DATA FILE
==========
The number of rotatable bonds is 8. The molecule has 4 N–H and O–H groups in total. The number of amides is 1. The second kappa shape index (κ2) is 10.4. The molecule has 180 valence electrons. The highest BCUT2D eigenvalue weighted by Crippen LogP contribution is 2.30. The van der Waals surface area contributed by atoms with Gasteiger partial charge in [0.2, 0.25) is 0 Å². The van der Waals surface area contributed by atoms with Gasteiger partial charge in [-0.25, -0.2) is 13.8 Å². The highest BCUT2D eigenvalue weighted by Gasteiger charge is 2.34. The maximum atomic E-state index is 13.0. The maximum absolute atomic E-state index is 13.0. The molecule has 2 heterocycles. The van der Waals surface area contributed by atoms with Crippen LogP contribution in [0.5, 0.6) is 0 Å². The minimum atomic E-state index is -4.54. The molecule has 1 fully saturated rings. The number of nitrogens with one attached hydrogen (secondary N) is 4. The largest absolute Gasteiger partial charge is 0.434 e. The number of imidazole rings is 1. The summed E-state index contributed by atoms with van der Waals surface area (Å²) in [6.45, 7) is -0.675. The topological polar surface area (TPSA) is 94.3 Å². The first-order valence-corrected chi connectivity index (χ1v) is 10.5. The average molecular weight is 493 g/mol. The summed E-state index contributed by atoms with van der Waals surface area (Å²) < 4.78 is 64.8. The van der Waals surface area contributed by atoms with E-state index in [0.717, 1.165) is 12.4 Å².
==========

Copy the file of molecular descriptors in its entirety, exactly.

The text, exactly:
The number of rotatable bonds is 8. The molecule has 4 N–H and O–H groups in total. The number of amides is 1. The second kappa shape index (κ2) is 10.4. The molecule has 180 valence electrons. The highest BCUT2D eigenvalue weighted by Crippen LogP contribution is 2.30. The van der Waals surface area contributed by atoms with Gasteiger partial charge in [0.2, 0.25) is 0 Å². The van der Waals surface area contributed by atoms with Gasteiger partial charge in [-0.25, -0.2) is 13.8 Å². The highest BCUT2D eigenvalue weighted by Gasteiger charge is 2.34. The maximum atomic E-state index is 13.0. The maximum absolute atomic E-state index is 13.0. The molecule has 2 heterocycles. The van der Waals surface area contributed by atoms with Crippen LogP contribution in [0.5, 0.6) is 0 Å². The minimum atomic E-state index is -4.54. The molecule has 1 fully saturated rings. The number of nitrogens with one attached hydrogen (secondary N) is 4. The largest absolute Gasteiger partial charge is 0.434 e. The number of imidazole rings is 1. The summed E-state index contributed by atoms with van der Waals surface area (Å²) in [6.45, 7) is -0.675. The topological polar surface area (TPSA) is 94.3 Å². The first-order valence-corrected chi connectivity index (χ1v) is 10.5. The average molecular weight is 493 g/mol. The summed E-state index contributed by atoms with van der Waals surface area (Å²) < 4.78 is 64.8. The van der Waals surface area contributed by atoms with E-state index in [0.717, 1.165) is 12.4 Å².